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China, Tibet + the Olympics

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The Phoenix this week devotes a special issue to the Beijing games. Here are some of the highlights:

Peter Kadzis talks with Buddhist scholar Robert Thurman.

Not everyone who is critical of China is an unqualified supporter of the Dalai Lama. Some say that he represents a feudal tradition that has seen its day.
Tibet started to work out of its own feudalism in the 17th century. But then, so did a lot of other countries. Russia, after all, did not get rid of its serfs until the 19th century. Feudalism, as understood by Marx and as used in leftist propaganda, is highly inappropriate relating to Tibet. The fundamental reason being that your Tibetan peasant was a freeholder with a land title. His obligation on his land was a tax obligation. It is very similar to the mortgage I pay to my bank and the taxes I pay to my town.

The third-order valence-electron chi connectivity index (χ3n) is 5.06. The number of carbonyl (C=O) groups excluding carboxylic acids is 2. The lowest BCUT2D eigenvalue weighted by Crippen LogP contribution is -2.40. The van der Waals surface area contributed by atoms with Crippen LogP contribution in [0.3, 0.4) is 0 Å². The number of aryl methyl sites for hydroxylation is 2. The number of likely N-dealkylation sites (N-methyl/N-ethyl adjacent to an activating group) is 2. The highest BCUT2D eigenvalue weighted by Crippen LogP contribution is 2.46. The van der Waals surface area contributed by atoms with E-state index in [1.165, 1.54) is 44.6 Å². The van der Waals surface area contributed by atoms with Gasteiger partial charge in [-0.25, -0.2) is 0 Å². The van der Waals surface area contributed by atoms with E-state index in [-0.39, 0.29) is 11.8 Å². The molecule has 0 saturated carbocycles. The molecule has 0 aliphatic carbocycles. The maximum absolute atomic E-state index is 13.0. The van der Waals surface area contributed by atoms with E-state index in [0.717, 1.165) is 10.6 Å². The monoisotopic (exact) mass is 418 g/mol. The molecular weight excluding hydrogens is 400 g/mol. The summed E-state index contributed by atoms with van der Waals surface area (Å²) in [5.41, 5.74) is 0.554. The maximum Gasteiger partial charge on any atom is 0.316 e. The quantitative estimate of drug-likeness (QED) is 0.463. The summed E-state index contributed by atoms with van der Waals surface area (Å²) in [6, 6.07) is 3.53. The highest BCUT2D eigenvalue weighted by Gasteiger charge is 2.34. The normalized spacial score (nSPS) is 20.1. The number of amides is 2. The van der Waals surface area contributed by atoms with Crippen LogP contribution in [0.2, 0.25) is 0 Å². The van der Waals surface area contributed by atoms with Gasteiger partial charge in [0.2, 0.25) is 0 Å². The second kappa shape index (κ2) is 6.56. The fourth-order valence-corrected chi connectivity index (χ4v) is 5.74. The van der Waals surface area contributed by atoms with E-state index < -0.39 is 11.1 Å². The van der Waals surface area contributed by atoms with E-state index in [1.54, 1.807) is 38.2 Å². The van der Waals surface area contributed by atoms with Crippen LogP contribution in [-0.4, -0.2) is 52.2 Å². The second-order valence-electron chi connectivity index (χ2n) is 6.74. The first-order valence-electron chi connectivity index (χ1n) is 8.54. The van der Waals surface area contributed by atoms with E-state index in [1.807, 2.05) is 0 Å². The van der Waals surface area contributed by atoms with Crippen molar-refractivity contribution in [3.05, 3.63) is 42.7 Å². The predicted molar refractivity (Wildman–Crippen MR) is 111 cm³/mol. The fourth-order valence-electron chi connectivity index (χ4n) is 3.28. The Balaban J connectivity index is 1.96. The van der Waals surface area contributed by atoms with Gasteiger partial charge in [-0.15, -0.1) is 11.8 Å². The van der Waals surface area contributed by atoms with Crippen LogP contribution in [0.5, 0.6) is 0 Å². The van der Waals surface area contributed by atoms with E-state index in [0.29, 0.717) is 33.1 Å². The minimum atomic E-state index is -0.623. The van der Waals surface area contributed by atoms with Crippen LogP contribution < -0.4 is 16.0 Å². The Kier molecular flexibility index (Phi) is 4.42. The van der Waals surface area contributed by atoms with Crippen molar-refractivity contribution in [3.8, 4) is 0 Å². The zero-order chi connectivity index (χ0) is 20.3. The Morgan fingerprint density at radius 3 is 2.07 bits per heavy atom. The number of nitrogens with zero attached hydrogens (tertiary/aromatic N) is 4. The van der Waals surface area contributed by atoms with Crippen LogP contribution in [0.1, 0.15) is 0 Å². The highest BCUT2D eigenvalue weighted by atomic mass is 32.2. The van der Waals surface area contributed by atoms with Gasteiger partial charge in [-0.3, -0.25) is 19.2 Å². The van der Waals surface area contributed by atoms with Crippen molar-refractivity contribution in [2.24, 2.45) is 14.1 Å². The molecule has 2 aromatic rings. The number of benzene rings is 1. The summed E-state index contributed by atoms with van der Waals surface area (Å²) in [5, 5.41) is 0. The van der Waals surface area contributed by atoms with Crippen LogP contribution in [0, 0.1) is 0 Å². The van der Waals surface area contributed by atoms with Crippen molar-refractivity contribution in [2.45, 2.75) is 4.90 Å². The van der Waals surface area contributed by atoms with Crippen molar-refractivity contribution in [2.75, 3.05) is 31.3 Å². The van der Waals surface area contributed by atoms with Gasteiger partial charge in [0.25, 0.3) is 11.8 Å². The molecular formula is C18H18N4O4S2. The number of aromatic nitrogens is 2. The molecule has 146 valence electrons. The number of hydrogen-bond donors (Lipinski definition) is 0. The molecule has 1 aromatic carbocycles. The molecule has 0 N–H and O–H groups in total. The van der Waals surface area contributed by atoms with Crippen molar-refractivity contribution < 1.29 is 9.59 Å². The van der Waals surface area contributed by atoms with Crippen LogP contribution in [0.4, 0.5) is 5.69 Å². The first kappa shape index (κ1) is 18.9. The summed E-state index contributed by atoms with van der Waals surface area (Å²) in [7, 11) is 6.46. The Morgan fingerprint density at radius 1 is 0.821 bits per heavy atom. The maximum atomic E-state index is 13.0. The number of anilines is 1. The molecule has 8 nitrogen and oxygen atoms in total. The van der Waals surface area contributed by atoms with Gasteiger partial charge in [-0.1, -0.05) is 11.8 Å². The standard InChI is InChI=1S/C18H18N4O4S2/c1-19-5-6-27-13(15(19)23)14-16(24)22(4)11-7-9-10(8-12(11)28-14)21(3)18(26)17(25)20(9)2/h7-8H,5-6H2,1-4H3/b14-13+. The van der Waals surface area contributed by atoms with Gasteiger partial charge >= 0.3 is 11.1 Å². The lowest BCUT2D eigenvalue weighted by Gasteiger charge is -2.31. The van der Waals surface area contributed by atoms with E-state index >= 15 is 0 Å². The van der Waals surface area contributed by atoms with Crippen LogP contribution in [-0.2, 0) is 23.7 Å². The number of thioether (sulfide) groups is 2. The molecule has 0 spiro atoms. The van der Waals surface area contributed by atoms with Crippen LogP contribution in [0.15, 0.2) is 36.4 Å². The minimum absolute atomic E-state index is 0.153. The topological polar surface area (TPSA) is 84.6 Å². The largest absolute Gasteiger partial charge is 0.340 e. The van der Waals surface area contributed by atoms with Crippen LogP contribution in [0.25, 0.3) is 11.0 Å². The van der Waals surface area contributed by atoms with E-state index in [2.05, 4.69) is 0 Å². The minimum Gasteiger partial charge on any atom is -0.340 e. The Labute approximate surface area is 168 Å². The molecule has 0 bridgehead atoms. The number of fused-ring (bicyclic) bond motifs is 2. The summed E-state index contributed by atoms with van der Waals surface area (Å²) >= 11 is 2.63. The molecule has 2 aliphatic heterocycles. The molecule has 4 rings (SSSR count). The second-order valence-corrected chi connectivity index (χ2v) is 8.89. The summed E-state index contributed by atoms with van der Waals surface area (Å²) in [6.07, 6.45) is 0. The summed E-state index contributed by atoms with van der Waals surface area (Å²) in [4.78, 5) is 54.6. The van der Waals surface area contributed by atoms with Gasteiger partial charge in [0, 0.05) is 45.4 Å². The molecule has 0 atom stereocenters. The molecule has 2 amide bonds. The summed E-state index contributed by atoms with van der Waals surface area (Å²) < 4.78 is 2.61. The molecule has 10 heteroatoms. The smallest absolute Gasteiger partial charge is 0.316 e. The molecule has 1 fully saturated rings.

A field guide to oppression in the home of the 2008 summer games.

As it does with other minority areas, Beijing ostensibly treats Xinjiang as an autonomous region. Uighurs can worship in state-approved Mosques and become Chinese Communist Party (CCP) members. But when Uighurs second-guess Beijing, they are quickly reprimanded. Rebiya Kadeer, a former high-ranking party member who questioned the income disparity between Uighurs and Hans, was charged with sharing state secrets for mailing newspaper clips to her exiled husband in the United States. After serving six years, Kadeer was allowed — as a condition of Condoleezza Rice’s 2005 state visit to China — to join her husband in Washington, DC. After her release, however, Beijing locked up two of Kadeer’s sons on trumped-up charges. They are hardly alone. In 2004, Uighur journalist Nurmuhemmet Yasin received a 10-year prison sentence for inciting separatism. His transgression? Writing a short story about a caged bird that yearns for freedom.

Plus, more.

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